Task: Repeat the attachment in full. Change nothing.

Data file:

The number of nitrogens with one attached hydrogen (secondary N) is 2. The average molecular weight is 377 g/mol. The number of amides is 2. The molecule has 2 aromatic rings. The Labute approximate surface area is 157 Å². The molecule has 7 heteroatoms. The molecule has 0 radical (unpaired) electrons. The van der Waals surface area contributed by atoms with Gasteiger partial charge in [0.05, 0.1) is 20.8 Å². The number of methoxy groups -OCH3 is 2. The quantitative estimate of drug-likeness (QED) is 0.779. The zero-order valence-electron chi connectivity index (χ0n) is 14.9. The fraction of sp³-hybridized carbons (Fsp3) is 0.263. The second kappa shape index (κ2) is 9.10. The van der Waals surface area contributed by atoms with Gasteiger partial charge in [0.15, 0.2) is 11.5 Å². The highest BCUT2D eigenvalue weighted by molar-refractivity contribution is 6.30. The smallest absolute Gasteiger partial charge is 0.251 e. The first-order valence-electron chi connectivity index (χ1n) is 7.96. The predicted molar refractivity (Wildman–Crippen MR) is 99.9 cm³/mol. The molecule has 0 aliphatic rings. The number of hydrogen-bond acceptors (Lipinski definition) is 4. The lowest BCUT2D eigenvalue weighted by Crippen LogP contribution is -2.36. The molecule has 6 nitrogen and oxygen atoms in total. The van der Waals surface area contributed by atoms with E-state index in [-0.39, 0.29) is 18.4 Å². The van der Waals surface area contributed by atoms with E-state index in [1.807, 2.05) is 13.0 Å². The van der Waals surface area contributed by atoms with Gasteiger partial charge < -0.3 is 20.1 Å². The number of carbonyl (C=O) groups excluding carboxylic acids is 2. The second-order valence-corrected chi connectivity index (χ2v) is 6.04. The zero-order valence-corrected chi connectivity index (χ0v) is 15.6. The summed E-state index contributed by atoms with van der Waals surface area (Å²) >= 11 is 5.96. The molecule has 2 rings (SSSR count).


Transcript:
The number of nitrogens with one attached hydrogen (secondary N) is 2. The average molecular weight is 377 g/mol. The number of amides is 2. The molecule has 2 aromatic rings. The Labute approximate surface area is 157 Å². The molecule has 7 heteroatoms. The molecule has 0 radical (unpaired) electrons. The van der Waals surface area contributed by atoms with Gasteiger partial charge in [0.05, 0.1) is 20.8 Å². The number of methoxy groups -OCH3 is 2. The quantitative estimate of drug-likeness (QED) is 0.779. The zero-order valence-electron chi connectivity index (χ0n) is 14.9. The fraction of sp³-hybridized carbons (Fsp3) is 0.263. The second kappa shape index (κ2) is 9.10. The van der Waals surface area contributed by atoms with Gasteiger partial charge in [0.15, 0.2) is 11.5 Å². The highest BCUT2D eigenvalue weighted by molar-refractivity contribution is 6.30. The smallest absolute Gasteiger partial charge is 0.251 e. The first-order valence-electron chi connectivity index (χ1n) is 7.96. The predicted molar refractivity (Wildman–Crippen MR) is 99.9 cm³/mol. The molecule has 0 aliphatic rings. The number of hydrogen-bond acceptors (Lipinski definition) is 4. The lowest BCUT2D eigenvalue weighted by Crippen LogP contribution is -2.36. The molecule has 6 nitrogen and oxygen atoms in total. The van der Waals surface area contributed by atoms with E-state index in [-0.39, 0.29) is 18.4 Å². The van der Waals surface area contributed by atoms with E-state index in [1.807, 2.05) is 13.0 Å². The van der Waals surface area contributed by atoms with Gasteiger partial charge < -0.3 is 20.1 Å². The number of carbonyl (C=O) groups excluding carboxylic acids is 2. The second-order valence-corrected chi connectivity index (χ2v) is 6.04. The zero-order valence-corrected chi connectivity index (χ0v) is 15.6. The summed E-state index contributed by atoms with van der Waals surface area (Å²) >= 11 is 5.96. The molecule has 2 rings (SSSR count).